Some experts have suggested that if we have an aggressive lockdown for six weeks or so, we can get control of this thing. In your conversations with decision-makers, what prevents more aggressive measures? Or is it not that simple and wouldn’t work anyway?

It probably wouldn’t work. First of all, all the fruit and food would rot in the fields. That’s a problem, right? And you’d have to enforce it and probably arrest a lot of people. The time for tight lockdown was early on. We did a half-assed job of it. But it’s what society will tolerate. You don’t want a rebellion, you don’t want widespread lawlessness. You want to be able to pull it off as best you can, and I think we did that well early on. Then in mid-June people said, enough is enough. That’s when the controls came off.

You’ve worked extensively on HIV/AIDS. How similar or dissimilar is the government and the public response to COVID-19?

It’s similar in that there was a lot of press attention, a lot of public attention, and a lot of local government attention focused on it. You see that with COVID-19, too. What’s also similar is that most of the federal government stayed completely out of it, except the National Institutes of Health. I don’t know if you remember this, but Reagan never said the word “AIDS.”

What’s different—the Centers for Disease Control and Prevention (CDC) exhibited great leadership during the HIV/AIDS crisis, which they are not doing now. And during the early days of HIV/AIDS, there was a lot of altruism—the formation of social services, which became known as the San Francisco model, that provided support to communities, from health and education, to food and social services and housing. That felt coordinated compared to this.

What about this pandemic has surprised you?

What surprises me is the complete abrogation of federal responsibility.  Public health is admittedly not addressed in the Constitution—it’s not mentioned in the Bill of Rights. The 10th Amendment says that unless the issue is covered in the previous nine amendments, it belongs to the states. That’s why the states have public health laws. But this is something that needs really clear central leadership. The states look to the CDC to lead with planning, policy, and recommendations, and to Congress and the administration to provide the funding and regulatory infranstructure to bring essential products (test kits, drugs, vaccines, etc.) to market.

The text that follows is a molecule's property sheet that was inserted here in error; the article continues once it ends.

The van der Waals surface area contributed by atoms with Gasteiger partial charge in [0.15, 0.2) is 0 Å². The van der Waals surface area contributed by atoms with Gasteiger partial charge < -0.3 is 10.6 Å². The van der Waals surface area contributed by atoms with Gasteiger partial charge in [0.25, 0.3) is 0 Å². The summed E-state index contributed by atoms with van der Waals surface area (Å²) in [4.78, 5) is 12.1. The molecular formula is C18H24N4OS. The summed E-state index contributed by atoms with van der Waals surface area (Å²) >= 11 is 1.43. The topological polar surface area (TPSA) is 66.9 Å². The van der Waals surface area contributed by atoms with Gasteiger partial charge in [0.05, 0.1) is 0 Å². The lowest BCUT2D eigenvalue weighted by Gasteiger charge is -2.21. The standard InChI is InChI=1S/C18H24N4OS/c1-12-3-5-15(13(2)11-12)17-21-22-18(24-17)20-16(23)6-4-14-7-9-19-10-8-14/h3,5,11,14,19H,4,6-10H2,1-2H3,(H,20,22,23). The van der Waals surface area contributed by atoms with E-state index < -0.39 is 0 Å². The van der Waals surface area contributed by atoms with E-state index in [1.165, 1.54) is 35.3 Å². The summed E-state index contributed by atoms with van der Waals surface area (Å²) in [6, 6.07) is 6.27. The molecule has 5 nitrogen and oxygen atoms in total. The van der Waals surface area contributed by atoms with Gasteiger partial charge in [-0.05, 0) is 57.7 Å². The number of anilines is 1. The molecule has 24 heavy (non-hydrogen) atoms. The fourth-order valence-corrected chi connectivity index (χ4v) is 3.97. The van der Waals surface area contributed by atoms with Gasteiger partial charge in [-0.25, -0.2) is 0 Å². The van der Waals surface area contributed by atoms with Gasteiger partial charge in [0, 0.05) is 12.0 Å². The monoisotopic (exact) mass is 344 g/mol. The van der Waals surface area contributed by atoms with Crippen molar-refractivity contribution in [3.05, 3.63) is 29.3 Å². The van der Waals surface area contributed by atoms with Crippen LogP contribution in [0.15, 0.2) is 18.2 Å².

Do you think that the heightened nationalist global environment is impacting the global response to COVID-19?

I don’t see a lot of evidence of that outside the United States. The vaccine that’s farthest along is a Canadian-Chinese vaccine. There are a lot of joint ventures and a lot of transnational cooperation. But not in the U.S. The one international vaccine trial we cooperate with is the AstraZeneca vaccine being made in Britain, but nobody is thinking big picture. How are we going to distribute one hundred million doses? What about Canada or Mexico—our largest trading partners? What are we going to do to help them? The attitude of this administration is that it’s their problem. It’s very xenophobic and narrow, and the administration is hugely at fault for that.

What about the state of the country makes you feel encouraged, and what worries you?

The least encouraging thing is that the Chinese gave the U.S. a two-month lead time to get our ducks in a row, and the U.S. didn’t do it. The CDC thought this was going to be like other manageable infectious diseases, and wanted to control all the testing. So rather than having a million test kits available in two months’ time, we had hundreds available. The fact that the Food and Drug Administration wanted to close the CDC’s laboratory because they weren’t following good laboratory standards is very telling. With testing highly restricted, we didn’t know what was going on. I see that as one of the biggest failures.

What’s encouraging was that the central Chinese CDC got to Wuhan on December 31, had the virus isolated on January 7, and fully sequenced on January 10, and had a diagnostic test for the virus by January 14. I find that speed for molecular biology totally remarkable. That’s the most encouraging thing. And the lessons spread rapidly around the world thanks to international health regulations and their attendant treaty obligations, which were put into place by the World Health Organization (WHO) in the wake of the SARS epidemic of 2002-2003. This is probably the fifth time WHO has declared an outbreak a Public Health Emergency of International Concern (one of the core activities in the International Health Regulations). The others were for Ebola virus (twice), swine flu (2009) and Zika virus (2016).